If you look at those last two examples, you’ll see they fit a trend I mentioned previously: that people seems to be ready to spend money on things that will help them make money (like quality financial information or training on job-related skills) and spend time on things that have non-financial rewards (such as the edification associated with taking MOOC classes).

With The Journal and Lynda.COM, you also see a trend whereby those who are willing to make a product that’s worth what they charge for it tend to outpace those who have to cut corners in order to continue offering all or most of their products and services for free.  And let’s not forget that Apple became the most successful company in history by not ignoring important considerations (such as design) that the rest of the computer industry considered irrelevant.

The other gag I loved in that Snuffy Smith cartoon (which – like every obscure thing in the universe is available on YouTube) were the two strategies the book recommended for getting a million bucks, which included:

  • Find someone with two-million dollars and ask him for half; and
  • Enter and win a contest with a million dollar prize

While seemingly obvious to the point of absurdity, these are actually two profound suggestions when it comes to determining a MOOC business model strategy based on that “fishing for whales” option I mentioned previously, a wisdom I plan to unpack tomorrow.

Next – Hunting Big Game

2 Responses to MOOC Business Models

  1. Me successful uvaffak GOZAYDIN July 17, 2013 at 4:48 pm #

    It is my dream .

    A business plan must be made by MIT, Harvard, Stanford and Yale .

    They can be successfull only due to their brand name .
    That is a must .

    Here is my business model for them .

    1.- Each set up their own DIGITAL UNIVERSITY ( DU )

    2.- Main university would provide wonderful online courses for DU.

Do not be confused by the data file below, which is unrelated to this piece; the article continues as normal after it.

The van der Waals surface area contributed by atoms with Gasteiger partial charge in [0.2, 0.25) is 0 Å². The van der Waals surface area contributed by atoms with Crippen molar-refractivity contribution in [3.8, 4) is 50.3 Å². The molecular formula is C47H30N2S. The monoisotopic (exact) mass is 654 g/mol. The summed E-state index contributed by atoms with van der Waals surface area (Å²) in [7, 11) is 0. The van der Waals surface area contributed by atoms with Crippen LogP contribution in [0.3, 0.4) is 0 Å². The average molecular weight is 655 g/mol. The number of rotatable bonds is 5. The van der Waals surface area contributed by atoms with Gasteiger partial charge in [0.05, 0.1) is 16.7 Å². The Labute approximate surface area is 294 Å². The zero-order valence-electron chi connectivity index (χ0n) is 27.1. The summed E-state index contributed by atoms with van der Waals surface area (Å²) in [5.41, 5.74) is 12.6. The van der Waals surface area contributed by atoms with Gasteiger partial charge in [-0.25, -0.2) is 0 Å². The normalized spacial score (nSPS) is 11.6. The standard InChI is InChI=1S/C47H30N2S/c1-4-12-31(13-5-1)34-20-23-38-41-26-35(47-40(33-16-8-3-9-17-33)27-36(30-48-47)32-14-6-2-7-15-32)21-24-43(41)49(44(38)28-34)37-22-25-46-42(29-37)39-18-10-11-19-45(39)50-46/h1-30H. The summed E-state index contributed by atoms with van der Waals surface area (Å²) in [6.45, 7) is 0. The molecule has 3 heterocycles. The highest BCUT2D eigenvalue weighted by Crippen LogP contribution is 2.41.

3.- Each DU provide degrees of BA, MA, depending upon their skills. Such as MIT for engineering, Harvard for business etc.

    Students can take courses from the consortium of the DUs.

    4.- I predit students can take cooures 2 in Fall, 2 in spring, 1 in summer ,

    The average is 5 courses per year.

    5.- In third year I would reach 300,000 enrollment each of DUs. I would charge only $ 50 per course.

    6.- Annual income of one DU would be

    $ 50 x 5 courses x 300,000 = $ 75 million per year

    7.- In fifth year I would have 1 million enrollment and income would be

    $ 50 x 5 x 1,000,000 = $ 250 million a year

    8.- In 10th year I would drop the fee to $ 20 per course but enrollment would be
    10 million and annual income Be careful we are GLOBAL

    $ 20 x 5 x 10.000.000 = $ 1 BILLION per year

    9.- But MIT, Harvard, and all would provide the top courses by top professors of the World .

    10.- MITx Harvardx degrees would be very respectable as well .

    11.- If some students are not successful I would transfer them to less competitive schools

    such as Uni of Illinois, Uni of Michigan, Purdue etc. Digital Universities .

    I would expect about 100 DUs will be around by good research universities only .

    I hope Agarwal reads my plans.

  2. Muvaffak GOZAYDIN July 17, 2013 at 4:53 pm #

    TThis is just a dream